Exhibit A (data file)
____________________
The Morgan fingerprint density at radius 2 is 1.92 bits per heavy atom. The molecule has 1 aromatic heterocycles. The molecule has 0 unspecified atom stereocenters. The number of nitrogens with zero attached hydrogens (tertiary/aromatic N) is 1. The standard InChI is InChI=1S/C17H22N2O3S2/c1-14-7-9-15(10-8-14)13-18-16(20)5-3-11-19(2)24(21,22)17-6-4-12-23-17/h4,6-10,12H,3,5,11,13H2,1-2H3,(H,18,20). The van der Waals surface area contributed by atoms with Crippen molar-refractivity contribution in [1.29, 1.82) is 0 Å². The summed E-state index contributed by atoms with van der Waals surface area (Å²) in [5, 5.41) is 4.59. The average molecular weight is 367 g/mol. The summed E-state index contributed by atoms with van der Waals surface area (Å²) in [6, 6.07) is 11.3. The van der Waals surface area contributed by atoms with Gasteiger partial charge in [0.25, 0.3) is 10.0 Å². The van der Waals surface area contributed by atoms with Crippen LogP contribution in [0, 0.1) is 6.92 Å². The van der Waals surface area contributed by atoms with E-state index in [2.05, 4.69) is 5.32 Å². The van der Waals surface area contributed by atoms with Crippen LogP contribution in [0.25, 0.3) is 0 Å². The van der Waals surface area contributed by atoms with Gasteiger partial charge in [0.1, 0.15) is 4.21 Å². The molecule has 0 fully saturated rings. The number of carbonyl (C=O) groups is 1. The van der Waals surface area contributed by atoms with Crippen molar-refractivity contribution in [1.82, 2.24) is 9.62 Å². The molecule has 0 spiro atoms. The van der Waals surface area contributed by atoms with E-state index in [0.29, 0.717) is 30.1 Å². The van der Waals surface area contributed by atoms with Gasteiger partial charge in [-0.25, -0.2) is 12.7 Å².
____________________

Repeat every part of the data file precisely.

The Morgan fingerprint density at radius 2 is 1.92 bits per heavy atom. The molecule has 1 aromatic heterocycles. The molecule has 0 unspecified atom stereocenters. The number of nitrogens with zero attached hydrogens (tertiary/aromatic N) is 1. The standard InChI is InChI=1S/C17H22N2O3S2/c1-14-7-9-15(10-8-14)13-18-16(20)5-3-11-19(2)24(21,22)17-6-4-12-23-17/h4,6-10,12H,3,5,11,13H2,1-2H3,(H,18,20). The van der Waals surface area contributed by atoms with Crippen molar-refractivity contribution in [1.29, 1.82) is 0 Å². The summed E-state index contributed by atoms with van der Waals surface area (Å²) in [5, 5.41) is 4.59. The average molecular weight is 367 g/mol. The summed E-state index contributed by atoms with van der Waals surface area (Å²) in [6, 6.07) is 11.3. The van der Waals surface area contributed by atoms with Gasteiger partial charge in [0.25, 0.3) is 10.0 Å². The van der Waals surface area contributed by atoms with Crippen LogP contribution in [0, 0.1) is 6.92 Å². The van der Waals surface area contributed by atoms with E-state index in [2.05, 4.69) is 5.32 Å². The van der Waals surface area contributed by atoms with Crippen LogP contribution in [0.25, 0.3) is 0 Å². The van der Waals surface area contributed by atoms with Gasteiger partial charge in [0.1, 0.15) is 4.21 Å². The molecule has 0 fully saturated rings. The number of carbonyl (C=O) groups is 1. The van der Waals surface area contributed by atoms with Crippen molar-refractivity contribution in [1.82, 2.24) is 9.62 Å². The molecule has 0 spiro atoms. The van der Waals surface area contributed by atoms with E-state index in [0.29, 0.717) is 30.1 Å². The van der Waals surface area contributed by atoms with Gasteiger partial charge in [-0.25, -0.2) is 12.7 Å².